A question that has been gnawing at me for some time came to the surface again recently after I attended a cards conference that hosted a separate day of sessions for people interested in prepaid. It was question I had also been reflecting on while attending an expo exclusively for prepaid card providers a few weeks before: Why is debit considered a product, yet prepaid has its own industry?
When debit came on the scene in the 1980s, it was aligned with credit cards. The credit card industry morphed into the cards business and then eventually the payments industry. In the 2000s when prepaid cards were launched, prepaid was introduced as a whole new industry. This raises the question, why? What is so different about prepaid that it couldn’t fit into the payments business?
We hear a lot that prepaid is different because its value chain is more complex. With program managers and marketing agents sitting between issuing banks and consumers, prepaid is distinctly different from debit where the issuing bank sells directly to consumers. But a parallel situation existed with merchant processing and ISOs at about the same time debit emerged. Merchant processing was both sold directly by financial institutions to merchants, as well as through independent sales organizations sponsored by issuing banks. And yet the merchant processing industry was a big enough tent to handle both models of acquiring.
Some might argue the need for a new industry was driven by the nature of the prepaid consumer: a low-to-moderate income, younger consumer, less sophisticated in financial affairs. That description may accurately describe the early payroll and general purpose reloadable card market, but prepaid, even in its earliest days, was also about gift cards, health care cards, employee expense cards and incentive and rebate cards. Based on some early prepaid reports, funds loaded to GPR cards in 2006 represented less than 60% of total branded prepaid card loads, indicating mainstream Americans have been using prepaid cards since the earliest days of the product. If the need to protect the underserved was the driver behind carving out prepaid as a separate industry, that slice took a lot of collateral business with it.
Maybe it was that prepaid platforms were fundamentally different from debit platforms? Prepaid platforms were birthed nearly 20 years after debit platforms and are inherently more robust and flexible. But credit and debit platforms were also fundamentally different. Certainly many providers exhibiting at early card industry trade shows offered credit or debit, though not both, but they still exhibited at the same shows.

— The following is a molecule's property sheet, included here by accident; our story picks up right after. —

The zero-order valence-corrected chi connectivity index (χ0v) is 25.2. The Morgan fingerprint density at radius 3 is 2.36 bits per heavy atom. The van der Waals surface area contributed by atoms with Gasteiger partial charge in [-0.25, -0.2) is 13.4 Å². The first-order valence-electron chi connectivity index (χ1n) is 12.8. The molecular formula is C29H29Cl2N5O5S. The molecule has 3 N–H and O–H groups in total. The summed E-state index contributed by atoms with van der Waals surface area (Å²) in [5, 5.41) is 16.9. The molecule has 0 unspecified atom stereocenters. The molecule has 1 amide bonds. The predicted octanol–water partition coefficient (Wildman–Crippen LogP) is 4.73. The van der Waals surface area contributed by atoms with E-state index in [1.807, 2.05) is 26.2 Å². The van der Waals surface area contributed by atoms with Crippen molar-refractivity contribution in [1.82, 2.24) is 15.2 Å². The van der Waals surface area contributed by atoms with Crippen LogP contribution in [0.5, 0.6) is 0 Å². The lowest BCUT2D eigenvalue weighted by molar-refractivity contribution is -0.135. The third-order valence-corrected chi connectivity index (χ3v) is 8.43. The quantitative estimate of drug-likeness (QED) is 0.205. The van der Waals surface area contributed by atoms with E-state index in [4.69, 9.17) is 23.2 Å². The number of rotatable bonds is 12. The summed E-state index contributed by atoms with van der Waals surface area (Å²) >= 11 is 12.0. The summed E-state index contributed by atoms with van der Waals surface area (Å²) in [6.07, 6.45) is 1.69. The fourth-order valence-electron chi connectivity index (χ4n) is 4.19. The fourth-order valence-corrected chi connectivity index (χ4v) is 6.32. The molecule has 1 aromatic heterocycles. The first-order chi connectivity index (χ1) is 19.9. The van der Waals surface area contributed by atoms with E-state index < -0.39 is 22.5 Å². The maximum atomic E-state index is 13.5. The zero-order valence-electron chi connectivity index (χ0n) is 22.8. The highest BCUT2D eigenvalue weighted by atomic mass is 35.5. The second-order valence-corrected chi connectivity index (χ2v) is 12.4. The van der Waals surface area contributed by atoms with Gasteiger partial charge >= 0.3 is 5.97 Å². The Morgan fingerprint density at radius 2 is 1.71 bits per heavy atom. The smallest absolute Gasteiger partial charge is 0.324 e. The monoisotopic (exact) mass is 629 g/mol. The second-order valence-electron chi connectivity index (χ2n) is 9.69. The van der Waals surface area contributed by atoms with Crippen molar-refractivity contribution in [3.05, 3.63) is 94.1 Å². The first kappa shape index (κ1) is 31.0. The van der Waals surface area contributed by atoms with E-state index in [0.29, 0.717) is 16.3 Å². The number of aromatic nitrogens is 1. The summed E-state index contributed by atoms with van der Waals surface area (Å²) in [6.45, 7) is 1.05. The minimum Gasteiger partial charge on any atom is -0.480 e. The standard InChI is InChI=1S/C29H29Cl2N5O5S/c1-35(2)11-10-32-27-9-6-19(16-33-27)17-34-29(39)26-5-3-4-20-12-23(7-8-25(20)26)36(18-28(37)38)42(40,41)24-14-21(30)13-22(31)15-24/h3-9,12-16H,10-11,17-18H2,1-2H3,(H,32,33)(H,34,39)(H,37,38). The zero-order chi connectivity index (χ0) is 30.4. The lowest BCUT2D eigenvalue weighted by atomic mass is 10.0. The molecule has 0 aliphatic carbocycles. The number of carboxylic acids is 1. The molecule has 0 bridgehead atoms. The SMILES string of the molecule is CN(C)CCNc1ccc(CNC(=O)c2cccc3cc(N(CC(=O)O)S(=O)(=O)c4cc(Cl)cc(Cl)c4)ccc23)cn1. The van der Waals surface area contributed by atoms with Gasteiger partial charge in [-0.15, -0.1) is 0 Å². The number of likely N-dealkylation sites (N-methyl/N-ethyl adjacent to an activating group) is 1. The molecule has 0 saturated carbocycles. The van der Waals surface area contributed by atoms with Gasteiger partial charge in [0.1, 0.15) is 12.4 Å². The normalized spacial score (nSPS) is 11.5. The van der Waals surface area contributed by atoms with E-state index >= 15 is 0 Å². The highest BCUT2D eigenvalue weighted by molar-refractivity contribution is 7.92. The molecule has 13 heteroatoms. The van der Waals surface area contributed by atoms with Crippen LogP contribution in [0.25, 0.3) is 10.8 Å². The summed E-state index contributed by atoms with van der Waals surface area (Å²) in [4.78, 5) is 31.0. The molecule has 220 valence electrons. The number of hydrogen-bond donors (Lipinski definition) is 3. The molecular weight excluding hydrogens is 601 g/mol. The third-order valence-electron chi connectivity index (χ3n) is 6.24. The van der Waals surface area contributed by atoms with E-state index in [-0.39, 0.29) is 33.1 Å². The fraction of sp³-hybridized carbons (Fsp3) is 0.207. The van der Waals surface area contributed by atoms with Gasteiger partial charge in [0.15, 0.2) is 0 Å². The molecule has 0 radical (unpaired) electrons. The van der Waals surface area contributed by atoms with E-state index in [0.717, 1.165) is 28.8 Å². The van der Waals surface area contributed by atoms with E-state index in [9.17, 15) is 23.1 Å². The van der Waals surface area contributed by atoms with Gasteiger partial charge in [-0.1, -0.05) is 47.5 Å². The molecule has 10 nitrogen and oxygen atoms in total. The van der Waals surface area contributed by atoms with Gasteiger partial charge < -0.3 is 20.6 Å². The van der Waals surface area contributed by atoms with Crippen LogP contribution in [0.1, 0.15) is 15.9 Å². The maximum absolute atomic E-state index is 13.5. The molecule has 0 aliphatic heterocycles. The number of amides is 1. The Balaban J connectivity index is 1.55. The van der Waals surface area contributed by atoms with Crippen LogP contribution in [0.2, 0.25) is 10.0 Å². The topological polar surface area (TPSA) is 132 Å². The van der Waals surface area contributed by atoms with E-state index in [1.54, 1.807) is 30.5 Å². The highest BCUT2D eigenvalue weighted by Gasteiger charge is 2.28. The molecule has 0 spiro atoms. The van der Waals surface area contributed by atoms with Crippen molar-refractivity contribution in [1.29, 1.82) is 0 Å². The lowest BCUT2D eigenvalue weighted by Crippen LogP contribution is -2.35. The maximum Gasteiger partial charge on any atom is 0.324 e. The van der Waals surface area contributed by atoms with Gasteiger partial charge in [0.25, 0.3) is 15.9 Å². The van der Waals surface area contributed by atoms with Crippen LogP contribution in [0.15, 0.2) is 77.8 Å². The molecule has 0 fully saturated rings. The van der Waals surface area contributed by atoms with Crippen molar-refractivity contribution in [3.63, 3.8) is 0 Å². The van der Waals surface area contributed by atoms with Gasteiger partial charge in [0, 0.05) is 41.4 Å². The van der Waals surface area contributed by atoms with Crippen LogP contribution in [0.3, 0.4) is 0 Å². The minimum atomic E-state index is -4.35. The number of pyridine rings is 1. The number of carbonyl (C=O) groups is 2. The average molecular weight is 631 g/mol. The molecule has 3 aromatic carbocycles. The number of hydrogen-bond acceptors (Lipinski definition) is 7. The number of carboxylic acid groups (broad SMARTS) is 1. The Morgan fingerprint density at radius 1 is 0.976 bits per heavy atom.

Does it matter? Other than a proliferation of trade shows, is there really a downside to prepaid being considered an industry rather than a new deposit product?
I would suggest it matters a lot. The heightened regulatory focus on prepaid products may be a direct result of early positioning as a business distanced from the rest of the payments industry. And, the perception of prepaid being fraught with regulatory issues has slowed its adoption at financial institutions as a new deposit product, forcing consumers and businesses to buy prepaid products outside of their trusted channels or forgo the benefits.
Today, reloadable prepaid – which, after all, is virtually the same as debit when it comes to know-your- customer, Office of Foreign Assets Control, consumer protection and most other regulations – is often referred to as an unregulated product. Regulators and consumer organizations claim a greater need for consumer protection for prepaid, but don’t make the same requests for debit. Funds in prepaid card accounts at financial institutions may soon be considered cash when crossing the border, while funds associated with debit cards will not.
Today, as more and more financial institutions are launching their own prepaid products, they find the prepaid category laden with compliance concerns – real and perceived – that are a legacy of the early positioning of prepaid as an industry.
Imagine if prepaid had been positioned differently from the start; if, instead of distancing themselves from banking and cards, early prepaid companies had staked-out positions within the existing payments industry. How many more financial institutions would be offering prepaid today if there wasn’t the cloud of regulatory concern hanging overhead? How many more companies would have replaced paper checks with payroll cards if their commercial banks had offered them, not trusting their payrolls to a company they had never heard of? How many consumers would have had a knowledgeable financial services representative help them purchase the reloadable prepaid card best suited to their needs rather than pulling one off a rack in the drugstore? How many students going off to college would have a prepaid card in their wallet rather than a credit card?
Oh, and how many fewer conferences would we be attending?
Cathy Corby Parker is chief revenue officer at TransCard, which provides prepaid products to financial institutions.